Amnesty slams torture under Sri Lanka emergency laws

Place: Sri Lanka | Courtesy: AFP
| Date: 20000721

COLOMBO, July 21 (AFP) - Torture by government forces in Sri Lanka has become more widespread following the introduction of new emergency laws by President Chandrika Kumaratunga, Amnesty International said.

In its latest report on Sri Lanka released Thursday, the international human rights group said that the number of reports of torture had increased since the emergency laws were tightened on May 3.

"In addition, the methods of the torture reported appears to have become more severe than before and there have been at least two reports of detainees dying in custody as a result of torture," the organization said.

Amnesty noted that the tough laws -- which give sweeping powers to security forces to arrest and detain suspects -- were brought in at a time when the separatist Liberation Tigers of Tamil Eelam (LTTE) guerrillas were advancing on the northern peninsula of Jaffna.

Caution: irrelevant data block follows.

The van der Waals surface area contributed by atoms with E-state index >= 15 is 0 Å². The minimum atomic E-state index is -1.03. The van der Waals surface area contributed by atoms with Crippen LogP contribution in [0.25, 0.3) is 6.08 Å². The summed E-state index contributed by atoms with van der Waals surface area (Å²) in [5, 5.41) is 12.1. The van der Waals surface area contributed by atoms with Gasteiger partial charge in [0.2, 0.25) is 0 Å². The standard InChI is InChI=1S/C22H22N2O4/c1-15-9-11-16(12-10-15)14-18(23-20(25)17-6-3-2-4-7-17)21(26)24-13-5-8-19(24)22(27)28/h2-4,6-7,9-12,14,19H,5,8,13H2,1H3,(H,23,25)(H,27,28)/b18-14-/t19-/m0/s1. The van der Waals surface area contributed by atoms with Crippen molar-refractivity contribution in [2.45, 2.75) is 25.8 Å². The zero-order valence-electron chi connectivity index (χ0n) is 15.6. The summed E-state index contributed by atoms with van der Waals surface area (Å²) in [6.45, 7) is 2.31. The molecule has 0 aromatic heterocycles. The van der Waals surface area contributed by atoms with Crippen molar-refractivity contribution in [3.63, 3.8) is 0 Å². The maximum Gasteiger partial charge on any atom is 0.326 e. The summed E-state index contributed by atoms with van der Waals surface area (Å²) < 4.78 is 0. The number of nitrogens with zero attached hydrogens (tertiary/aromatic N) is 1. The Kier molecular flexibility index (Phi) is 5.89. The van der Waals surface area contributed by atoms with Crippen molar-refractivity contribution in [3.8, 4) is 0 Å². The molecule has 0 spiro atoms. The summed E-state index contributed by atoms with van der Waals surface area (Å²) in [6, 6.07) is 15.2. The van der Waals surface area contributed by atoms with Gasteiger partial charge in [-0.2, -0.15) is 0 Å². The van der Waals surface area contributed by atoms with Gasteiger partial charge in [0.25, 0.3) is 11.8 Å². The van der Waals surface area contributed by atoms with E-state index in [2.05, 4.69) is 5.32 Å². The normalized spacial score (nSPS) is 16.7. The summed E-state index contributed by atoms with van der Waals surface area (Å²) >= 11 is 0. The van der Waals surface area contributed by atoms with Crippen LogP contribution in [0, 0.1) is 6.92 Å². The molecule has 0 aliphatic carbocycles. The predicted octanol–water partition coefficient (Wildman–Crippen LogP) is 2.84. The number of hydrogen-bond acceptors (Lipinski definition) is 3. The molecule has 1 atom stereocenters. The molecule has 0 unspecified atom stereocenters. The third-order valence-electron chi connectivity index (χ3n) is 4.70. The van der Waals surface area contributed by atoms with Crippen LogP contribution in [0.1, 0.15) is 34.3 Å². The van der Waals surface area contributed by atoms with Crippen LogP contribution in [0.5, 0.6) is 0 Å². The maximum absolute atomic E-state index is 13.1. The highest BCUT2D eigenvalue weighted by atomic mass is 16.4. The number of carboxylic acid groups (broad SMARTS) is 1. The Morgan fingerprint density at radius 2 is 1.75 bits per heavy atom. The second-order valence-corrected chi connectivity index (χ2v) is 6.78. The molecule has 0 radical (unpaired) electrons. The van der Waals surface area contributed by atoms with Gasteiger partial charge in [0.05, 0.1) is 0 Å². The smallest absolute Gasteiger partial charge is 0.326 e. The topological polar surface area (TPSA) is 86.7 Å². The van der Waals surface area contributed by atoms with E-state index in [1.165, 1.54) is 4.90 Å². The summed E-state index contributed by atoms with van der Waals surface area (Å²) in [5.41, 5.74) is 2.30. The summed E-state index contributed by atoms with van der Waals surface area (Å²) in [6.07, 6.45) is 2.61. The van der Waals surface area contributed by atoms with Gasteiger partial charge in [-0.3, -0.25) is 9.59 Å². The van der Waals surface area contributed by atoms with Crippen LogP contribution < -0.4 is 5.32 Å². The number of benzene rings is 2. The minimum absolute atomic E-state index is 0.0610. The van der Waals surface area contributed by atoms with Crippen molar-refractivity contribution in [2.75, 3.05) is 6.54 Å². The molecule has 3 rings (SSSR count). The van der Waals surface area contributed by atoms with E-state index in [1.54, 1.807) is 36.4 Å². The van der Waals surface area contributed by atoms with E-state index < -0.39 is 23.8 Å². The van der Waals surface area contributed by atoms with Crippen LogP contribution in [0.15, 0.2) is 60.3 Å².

Incidents of torture and "disappearances" have tended to increase dramatically at times when government forces suffer set backs at the hands of Tamil Tigers, the rights watch-dog said.

Amnesty said a United Nations investigative panel had documented the cases of 12,000 people who were reported to have "disappeared" during the previous administration, but the practice of "disappearances" had continued under Kumaratunga's regime too.

"Amnesty International has received reports of at least 540 cases of 'disappearances' since the change of government in 1994.

"Far from complying with its obligations under international human rights laws the Sri Lankan government has instead further eroded the human rights guaranteed in human rights treaties with the emergency regulations."

There has been no immediate reaction from the government to the Amnesty report.